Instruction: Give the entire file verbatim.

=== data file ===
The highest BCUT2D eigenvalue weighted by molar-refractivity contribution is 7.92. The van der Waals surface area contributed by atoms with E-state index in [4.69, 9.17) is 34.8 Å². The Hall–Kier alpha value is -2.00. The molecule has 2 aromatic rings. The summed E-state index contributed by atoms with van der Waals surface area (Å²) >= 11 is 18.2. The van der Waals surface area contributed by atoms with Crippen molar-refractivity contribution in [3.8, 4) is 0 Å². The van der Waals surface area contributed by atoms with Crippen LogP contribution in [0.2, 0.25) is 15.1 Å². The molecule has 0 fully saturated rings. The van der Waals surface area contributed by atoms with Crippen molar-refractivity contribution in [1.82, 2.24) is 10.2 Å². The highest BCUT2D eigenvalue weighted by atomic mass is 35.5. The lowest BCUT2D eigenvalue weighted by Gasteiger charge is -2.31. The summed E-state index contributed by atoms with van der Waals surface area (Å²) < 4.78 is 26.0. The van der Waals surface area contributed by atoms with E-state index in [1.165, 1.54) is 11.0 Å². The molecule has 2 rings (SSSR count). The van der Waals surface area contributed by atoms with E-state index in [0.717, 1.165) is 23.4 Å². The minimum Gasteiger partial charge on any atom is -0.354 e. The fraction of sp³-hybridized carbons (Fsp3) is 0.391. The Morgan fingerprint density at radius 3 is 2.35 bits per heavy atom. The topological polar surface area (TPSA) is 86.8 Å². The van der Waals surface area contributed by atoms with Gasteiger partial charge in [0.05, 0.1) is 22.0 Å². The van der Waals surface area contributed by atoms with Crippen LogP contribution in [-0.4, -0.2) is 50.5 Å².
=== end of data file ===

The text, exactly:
The highest BCUT2D eigenvalue weighted by molar-refractivity contribution is 7.92. The van der Waals surface area contributed by atoms with E-state index in [4.69, 9.17) is 34.8 Å². The Hall–Kier alpha value is -2.00. The molecule has 2 aromatic rings. The summed E-state index contributed by atoms with van der Waals surface area (Å²) >= 11 is 18.2. The van der Waals surface area contributed by atoms with Crippen molar-refractivity contribution in [3.8, 4) is 0 Å². The van der Waals surface area contributed by atoms with Crippen LogP contribution in [0.2, 0.25) is 15.1 Å². The molecule has 0 fully saturated rings. The van der Waals surface area contributed by atoms with Crippen molar-refractivity contribution in [1.82, 2.24) is 10.2 Å². The highest BCUT2D eigenvalue weighted by atomic mass is 35.5. The lowest BCUT2D eigenvalue weighted by Gasteiger charge is -2.31. The summed E-state index contributed by atoms with van der Waals surface area (Å²) < 4.78 is 26.0. The van der Waals surface area contributed by atoms with E-state index in [1.165, 1.54) is 11.0 Å². The molecule has 2 rings (SSSR count). The van der Waals surface area contributed by atoms with E-state index in [0.717, 1.165) is 23.4 Å². The minimum Gasteiger partial charge on any atom is -0.354 e. The fraction of sp³-hybridized carbons (Fsp3) is 0.391. The Morgan fingerprint density at radius 3 is 2.35 bits per heavy atom. The topological polar surface area (TPSA) is 86.8 Å². The van der Waals surface area contributed by atoms with Gasteiger partial charge in [0.05, 0.1) is 22.0 Å². The van der Waals surface area contributed by atoms with Crippen LogP contribution in [-0.4, -0.2) is 50.5 Å².